Mastaba of Ti

Mastaba of Ti In 1865, Mariette discovered the mastaba of Ti. It has since been restored by the Egyptian Department of Antiquities. Ti was a hairdresser to the royalty during the early V Dynasty, as well as controller of the farms and stock that belonged to the royal family. His wife was related to the royal family so his children were referred to as royal descent. He was not given this title. In this tomb, his wife and eldest son were also placed although their remains were stolen along with the goods that were inside.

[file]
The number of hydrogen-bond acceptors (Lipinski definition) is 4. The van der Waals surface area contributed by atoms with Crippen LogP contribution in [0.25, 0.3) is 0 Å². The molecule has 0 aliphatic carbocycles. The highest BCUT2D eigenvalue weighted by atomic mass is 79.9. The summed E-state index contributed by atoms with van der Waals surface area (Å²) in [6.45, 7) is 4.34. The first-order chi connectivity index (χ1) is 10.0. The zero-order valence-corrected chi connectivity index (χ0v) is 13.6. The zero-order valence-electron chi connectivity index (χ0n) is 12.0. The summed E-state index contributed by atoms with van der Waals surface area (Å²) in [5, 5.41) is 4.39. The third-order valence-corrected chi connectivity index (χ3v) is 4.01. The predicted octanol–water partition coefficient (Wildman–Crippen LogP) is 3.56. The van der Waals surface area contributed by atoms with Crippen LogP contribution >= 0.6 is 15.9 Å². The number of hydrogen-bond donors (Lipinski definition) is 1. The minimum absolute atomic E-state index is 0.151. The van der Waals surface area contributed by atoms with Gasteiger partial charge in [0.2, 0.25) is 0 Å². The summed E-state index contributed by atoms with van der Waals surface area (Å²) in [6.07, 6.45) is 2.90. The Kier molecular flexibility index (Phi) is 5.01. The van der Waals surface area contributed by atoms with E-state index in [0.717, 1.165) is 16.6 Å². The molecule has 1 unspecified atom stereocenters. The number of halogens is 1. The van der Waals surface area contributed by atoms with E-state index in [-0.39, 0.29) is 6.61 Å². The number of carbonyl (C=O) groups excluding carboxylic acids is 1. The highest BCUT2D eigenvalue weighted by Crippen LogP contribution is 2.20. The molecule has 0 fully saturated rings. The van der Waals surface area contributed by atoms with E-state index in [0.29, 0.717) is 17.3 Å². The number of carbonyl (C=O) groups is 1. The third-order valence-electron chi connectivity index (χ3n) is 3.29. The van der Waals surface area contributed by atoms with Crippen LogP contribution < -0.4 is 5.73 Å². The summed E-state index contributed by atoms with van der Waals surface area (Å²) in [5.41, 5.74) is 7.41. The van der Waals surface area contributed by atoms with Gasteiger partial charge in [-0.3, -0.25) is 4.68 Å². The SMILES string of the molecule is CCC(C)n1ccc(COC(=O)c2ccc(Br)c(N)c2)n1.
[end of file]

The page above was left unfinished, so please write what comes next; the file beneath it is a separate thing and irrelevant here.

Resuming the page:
The mastaba was originally placed on top of the sand. It has sunk entirely into the sand it was placed on top of. The open court has a shaft that leads to the burial chamber. A narrow passageway leads into the burial chamber. The reliefs inside are close in quality and quantity to those in Ptah-Hotep's tomb, although there is much more of a variety of reliefs in Ti's tomb. All of these passageways are decorated with impressive reliefs. The main hall has a small room that sits along one wall with three eye level holes so that the dead could witness the offerings that were part of the tomb rituals. Inside this room was a statue of Ti. The original is in the Egyptian Museum and a replica has been put in the room in its place.